We’re all humans. Empathy and pity is something that we all feel—usually anyways. As social creatures, we have been socially taught to always be humble and to be able to see and perceive something as if we were in somebody else’s shoes. But sometimes, this way of thinking is an abstract concept to understand. People tend to generally misuse the concept of pity and generalize it to every case and scenario. Thus, this idea is not far from the concept that we humans enjoy glorifying everything. We are told to see the ‘good in everything’ but sometimes the ‘good’ in everything is enforced. The term used for this is ‘romanticizing’.

Now, what exactly is ‘romanticizing’? What does it mean for us to romanticize something? The key word in ‘romanticize’ is romance. The word can be linked back to the Romanticism era of 1800. An age of Sentimentality. Melancholy. Love. It was called the Romantic Era—an era in which produced its own unique version of art, literature, music and philosophical thinking. This era focused on the inner emotions of a person. It was a celebration of nature, beauty and imagination. By doing so, the word ‘romance’ is closely linked to this era. And thus, to ‘romanticize’ means to deal with or describe something in an idealized or unrealistic fashion. As mentioned previously, it enforces something or someone to be seen better or more appealing than it really is.

With the recent development of pop culture, this term has been frequently thrown around recently as it had garnered the attention of many—and it’s not always necessarily positive. We use the said term when it comes to topics or things that are essentially viewed as something less or something that is not usually viewed in a positive light. This action is most common in popular works such as books and magazines. Very often, they create a beautiful image of things that are actually dangerous. For example, we are often fascinated with stories about one-sided love or difficult relationships—we are used to believing that strong feelings are always connected with strong pain. Bad guys with cynical jokes always seem to be very charming. Some things seem to be completely harmless, but, according to psychologists, if we change our attitude toward them, our lives will get significantly better.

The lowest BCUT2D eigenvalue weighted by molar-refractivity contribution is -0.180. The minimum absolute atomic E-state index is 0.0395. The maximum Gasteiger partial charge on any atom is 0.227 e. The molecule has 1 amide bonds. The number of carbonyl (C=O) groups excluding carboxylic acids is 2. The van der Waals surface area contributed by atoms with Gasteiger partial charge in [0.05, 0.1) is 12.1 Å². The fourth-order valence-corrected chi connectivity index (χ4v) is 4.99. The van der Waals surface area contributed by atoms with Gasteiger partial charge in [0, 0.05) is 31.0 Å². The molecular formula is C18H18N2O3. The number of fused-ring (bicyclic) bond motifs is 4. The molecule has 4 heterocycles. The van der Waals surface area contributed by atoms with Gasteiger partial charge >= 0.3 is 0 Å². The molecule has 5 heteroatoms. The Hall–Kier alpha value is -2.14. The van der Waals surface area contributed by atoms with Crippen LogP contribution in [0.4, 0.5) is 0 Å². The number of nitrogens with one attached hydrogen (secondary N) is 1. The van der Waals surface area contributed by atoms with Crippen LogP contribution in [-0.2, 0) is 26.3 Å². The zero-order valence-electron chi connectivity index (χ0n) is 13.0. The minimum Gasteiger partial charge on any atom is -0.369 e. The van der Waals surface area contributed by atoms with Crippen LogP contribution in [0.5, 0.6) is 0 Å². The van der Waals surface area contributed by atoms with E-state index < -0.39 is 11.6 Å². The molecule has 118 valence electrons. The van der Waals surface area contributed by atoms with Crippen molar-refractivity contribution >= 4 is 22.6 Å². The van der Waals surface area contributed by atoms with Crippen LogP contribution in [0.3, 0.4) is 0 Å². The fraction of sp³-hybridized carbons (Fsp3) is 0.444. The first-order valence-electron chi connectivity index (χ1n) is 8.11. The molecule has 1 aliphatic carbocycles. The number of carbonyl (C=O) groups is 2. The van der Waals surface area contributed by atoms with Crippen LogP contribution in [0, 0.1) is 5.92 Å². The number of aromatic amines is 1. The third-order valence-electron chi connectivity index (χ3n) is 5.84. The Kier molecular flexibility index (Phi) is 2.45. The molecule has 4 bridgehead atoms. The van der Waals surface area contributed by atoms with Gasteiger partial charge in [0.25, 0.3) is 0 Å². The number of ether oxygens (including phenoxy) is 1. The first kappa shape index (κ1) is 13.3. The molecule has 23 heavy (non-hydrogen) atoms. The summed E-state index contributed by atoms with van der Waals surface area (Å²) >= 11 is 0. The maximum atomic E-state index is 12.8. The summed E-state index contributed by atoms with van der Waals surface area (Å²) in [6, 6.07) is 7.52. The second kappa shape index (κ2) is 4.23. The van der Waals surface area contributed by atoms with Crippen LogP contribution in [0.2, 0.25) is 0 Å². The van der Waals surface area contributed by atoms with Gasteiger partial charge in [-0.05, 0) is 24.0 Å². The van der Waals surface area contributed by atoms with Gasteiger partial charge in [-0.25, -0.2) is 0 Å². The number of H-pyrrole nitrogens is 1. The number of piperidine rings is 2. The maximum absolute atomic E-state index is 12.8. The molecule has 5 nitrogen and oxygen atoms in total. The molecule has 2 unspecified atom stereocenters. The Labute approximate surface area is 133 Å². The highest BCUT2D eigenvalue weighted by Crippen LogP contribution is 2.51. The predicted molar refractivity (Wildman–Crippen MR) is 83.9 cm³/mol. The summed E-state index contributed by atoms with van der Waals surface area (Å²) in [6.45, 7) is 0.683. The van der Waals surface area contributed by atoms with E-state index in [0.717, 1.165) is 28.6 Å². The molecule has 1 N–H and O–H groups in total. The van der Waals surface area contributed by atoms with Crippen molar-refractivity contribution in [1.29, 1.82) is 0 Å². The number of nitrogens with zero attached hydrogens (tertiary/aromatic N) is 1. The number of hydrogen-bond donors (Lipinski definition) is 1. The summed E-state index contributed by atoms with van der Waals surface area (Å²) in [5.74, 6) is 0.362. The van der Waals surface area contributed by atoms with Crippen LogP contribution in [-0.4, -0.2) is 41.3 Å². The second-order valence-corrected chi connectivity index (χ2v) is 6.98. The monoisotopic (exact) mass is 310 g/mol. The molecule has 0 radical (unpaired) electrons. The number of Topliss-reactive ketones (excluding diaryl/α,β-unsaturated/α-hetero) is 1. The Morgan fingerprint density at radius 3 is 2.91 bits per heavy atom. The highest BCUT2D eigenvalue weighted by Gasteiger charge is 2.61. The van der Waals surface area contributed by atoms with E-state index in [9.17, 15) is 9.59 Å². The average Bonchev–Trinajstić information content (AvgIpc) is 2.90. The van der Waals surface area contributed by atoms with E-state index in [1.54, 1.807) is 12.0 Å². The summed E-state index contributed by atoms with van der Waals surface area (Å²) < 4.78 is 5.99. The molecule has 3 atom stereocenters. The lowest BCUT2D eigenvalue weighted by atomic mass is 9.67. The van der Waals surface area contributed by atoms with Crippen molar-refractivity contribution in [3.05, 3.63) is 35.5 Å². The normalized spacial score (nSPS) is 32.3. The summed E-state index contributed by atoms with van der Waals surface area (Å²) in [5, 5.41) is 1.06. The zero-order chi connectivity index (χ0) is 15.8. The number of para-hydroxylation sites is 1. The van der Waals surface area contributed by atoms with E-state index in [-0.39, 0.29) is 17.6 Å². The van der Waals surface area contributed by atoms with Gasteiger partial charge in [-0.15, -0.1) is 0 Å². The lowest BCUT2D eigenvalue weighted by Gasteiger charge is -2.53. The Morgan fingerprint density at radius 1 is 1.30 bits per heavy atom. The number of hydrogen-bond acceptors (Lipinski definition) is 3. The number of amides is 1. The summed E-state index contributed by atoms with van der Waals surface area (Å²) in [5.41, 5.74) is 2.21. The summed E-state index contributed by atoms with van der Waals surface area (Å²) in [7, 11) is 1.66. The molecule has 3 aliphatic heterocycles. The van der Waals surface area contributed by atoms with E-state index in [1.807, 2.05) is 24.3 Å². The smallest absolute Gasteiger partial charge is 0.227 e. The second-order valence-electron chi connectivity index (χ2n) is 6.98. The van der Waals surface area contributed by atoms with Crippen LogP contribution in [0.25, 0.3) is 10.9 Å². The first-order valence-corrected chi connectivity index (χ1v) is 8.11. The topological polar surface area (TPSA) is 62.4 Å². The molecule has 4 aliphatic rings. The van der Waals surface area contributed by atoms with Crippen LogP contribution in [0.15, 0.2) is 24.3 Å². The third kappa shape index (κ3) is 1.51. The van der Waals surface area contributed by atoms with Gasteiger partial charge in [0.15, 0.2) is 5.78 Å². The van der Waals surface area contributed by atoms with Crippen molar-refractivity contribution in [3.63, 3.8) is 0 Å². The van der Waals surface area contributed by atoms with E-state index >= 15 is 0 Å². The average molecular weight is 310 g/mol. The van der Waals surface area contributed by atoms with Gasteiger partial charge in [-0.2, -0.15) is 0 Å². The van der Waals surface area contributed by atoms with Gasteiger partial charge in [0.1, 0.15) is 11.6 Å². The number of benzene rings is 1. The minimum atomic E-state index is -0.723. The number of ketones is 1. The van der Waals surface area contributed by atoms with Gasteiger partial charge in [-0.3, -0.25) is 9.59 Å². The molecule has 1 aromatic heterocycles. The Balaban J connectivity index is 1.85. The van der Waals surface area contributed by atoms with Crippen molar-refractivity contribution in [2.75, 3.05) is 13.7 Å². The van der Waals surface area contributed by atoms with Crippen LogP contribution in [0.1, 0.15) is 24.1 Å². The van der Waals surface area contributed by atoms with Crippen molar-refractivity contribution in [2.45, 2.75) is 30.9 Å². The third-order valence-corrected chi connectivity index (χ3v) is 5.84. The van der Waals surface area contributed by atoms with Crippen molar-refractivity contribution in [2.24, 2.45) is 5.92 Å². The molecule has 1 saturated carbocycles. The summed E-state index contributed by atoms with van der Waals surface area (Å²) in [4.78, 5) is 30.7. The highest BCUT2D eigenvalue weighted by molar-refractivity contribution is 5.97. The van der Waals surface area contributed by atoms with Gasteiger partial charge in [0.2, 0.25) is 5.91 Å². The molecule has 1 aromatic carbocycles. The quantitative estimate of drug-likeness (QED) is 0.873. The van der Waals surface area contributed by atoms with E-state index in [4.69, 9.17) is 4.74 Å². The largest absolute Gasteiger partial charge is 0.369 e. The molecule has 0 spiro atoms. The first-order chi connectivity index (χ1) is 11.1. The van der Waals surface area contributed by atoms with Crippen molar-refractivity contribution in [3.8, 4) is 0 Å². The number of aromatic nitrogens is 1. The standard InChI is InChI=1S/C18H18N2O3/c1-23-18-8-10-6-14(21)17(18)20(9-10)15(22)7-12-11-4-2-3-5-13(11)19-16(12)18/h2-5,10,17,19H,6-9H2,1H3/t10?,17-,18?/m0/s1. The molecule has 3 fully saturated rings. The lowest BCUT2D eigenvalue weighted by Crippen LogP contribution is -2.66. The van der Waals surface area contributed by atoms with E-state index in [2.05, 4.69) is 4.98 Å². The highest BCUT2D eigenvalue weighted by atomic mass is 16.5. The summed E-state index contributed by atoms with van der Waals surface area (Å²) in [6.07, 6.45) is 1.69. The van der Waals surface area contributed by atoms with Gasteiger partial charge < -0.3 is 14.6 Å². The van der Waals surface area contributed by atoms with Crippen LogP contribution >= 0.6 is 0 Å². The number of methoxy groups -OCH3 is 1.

Particularly, the part on ‘bad guys with cynical jokes are the most charming’ is a running trend that is currently happening in recent pop culture. In other words, we are really out here glamorizing serial killers. Yes, serial killers. We, as a generation, have really stooped low enough that serial killers can now be considered as a ‘girl’s fantasy’. Serial killers—let’s forget about all the inhumane things they’ve done. Of course. Let’s forget about how they have literally killed more than 30 women, or the fact that they may or may not have eaten some of their victims. Names such as Ted Bundy, or Jeffrey Dahmer are not uncommon to the ears. However, the reaction of hearing these names now prior to several years before would unquestionably differ. Experts say people are attracted to serial killers like Bundy, in part, because they want to understand the motives behind their horrible acts—his notoriety that can cause lingering harm for a killer’s surviving victims and relatives of those who died.

What was a small curiosity for understanding serial killers eventually becomes an attraction—sometimes an obsession. Oftentimes, women become obsessed with and even attracted to serial killers when they hear about them—to the point of professing their love in the form of letters and even marriage proposals. In the case of Ted Bundy, even after he was imprisoned, he still had a bunch of groupies that were constantly sending him love letters and gifts. He had his own little ‘fan club’ that was infatuated with him. This action is referred to as hybristophilia. For the longest time, society assigns women the responsibility to ‘fix’ men and to provide rehabilitation (through kindness, patience and perseverance) for the worst type of deviant men. Bundy’s club of groupies is basically the real life implication of said psyche.

It doesn’t really end there. Current pop culture is a hot mess of a glamorized reality. As a generation, we have slowly developed a coping mechanism towards several things that we see as unpleasant. We overcome this by romanticizing certain objects and ideas that are essentially bad. As entertaining as it can be to be able to escape from the dreaded reality to a land of daydreams from time to time, there are certain lifestyles, attitudes, behaviours and ways of thinking that our society perceive as cool and desirable—but are actually harmful and has more negative effects than they are good.

Written by: Aisyah Daniswari
Photo: Evergreen State College Archives
Source: Google